4. Results and discussion
In this section we present theoretical results predicting the optical forces and associated optical potentials obtained with the Mie model for four different particle sizes. On this basis, we realize a qualitative, comparative analysis with experimental observations of the equilibrium positions of the particles and their motion within the transversal Bessel optical landscape.
4.1 Theoretical results
The radial optical force and potential profiles were calculated for silica spheres of varying size. The complete set of results can be seen in the movie associated with Fig. 3. The shape of the potential energy landscape is strongly dependent on the sphere size. As the size is increased, distinct phases of particle behavior are observed.
The first distinctive phase of behavior concerns particles whose diameter is smaller than the characteristic ring width. As an example we consider a particle of radius R 0=1.15μm (Fig. 3) and a Bessel beam with a characteristic ring width of Δρ=3.1μm. Equilibrium points are represented in the Fig. 3. by circles and correspond closely to local intensity maxima (the dashed curve represents the transverse radial intensity profile.)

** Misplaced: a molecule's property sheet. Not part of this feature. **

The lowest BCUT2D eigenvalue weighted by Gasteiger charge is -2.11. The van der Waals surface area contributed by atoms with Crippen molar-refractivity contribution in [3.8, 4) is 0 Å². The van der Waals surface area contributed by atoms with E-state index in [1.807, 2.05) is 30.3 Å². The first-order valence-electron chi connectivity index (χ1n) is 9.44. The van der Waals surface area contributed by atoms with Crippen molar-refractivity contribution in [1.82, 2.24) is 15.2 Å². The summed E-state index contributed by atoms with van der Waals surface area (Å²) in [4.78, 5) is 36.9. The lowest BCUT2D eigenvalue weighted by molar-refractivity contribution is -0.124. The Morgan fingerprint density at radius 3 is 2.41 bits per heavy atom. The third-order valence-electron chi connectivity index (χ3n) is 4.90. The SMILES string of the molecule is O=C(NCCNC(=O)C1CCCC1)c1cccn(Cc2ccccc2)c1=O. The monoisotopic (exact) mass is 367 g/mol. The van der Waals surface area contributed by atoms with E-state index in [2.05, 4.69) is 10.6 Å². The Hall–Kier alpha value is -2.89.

Interestingly, although the Bessel beam itself is untilted, we still observe a washboard-like potential, with potential energy barriers lower on the inner side of each well (Fig. 3(b), inset). While we would expect small particles to remain radially localized at the potential energy minima, thermally activated escape from the well remains a possibility. Due to the lowering of the potential barriers on the inner side of each well, we expect to see particles move preferentially towards the beam core.
As we increase the particle size, we observe a change in behavior. As an example, for silica spheres with a radius R0=2.15μm (Fig. 4(a, b)), the positive radial force regimes and corresponding potential energy barriers seen in Fig. 3 disappear. These particles are free to drift into the core of the Bessel beam without obstruction. This phenomenon is similar to the observed behavior of spheres in spatially periodic fields (standing waves) where spheres of a certain size do not feel the periodic field structure [9,10,13,15].
Increasing the sphere size slightly further reveals another regime, where particles can be radially trapped as they straddle two rings. As an example, Fig. 4(c, d) shows calculated plots for a sphere of radius R0=2.5μm. The potential energy wells associated with this phenomenon (Fig. 4(d), inset) are significantly shallower than those associated with the R0=1.15μm sphere (Fig. 3(b), inset). For example, at a radial position of r=10.4μm, we predict the R0=1.15μm sphere to experience a potential well with a depth of 166kT. The R0=2.5μm sphere, on the other hand, will experience a well at r=11.6μm with a depth of 34kT, almost five times shallower.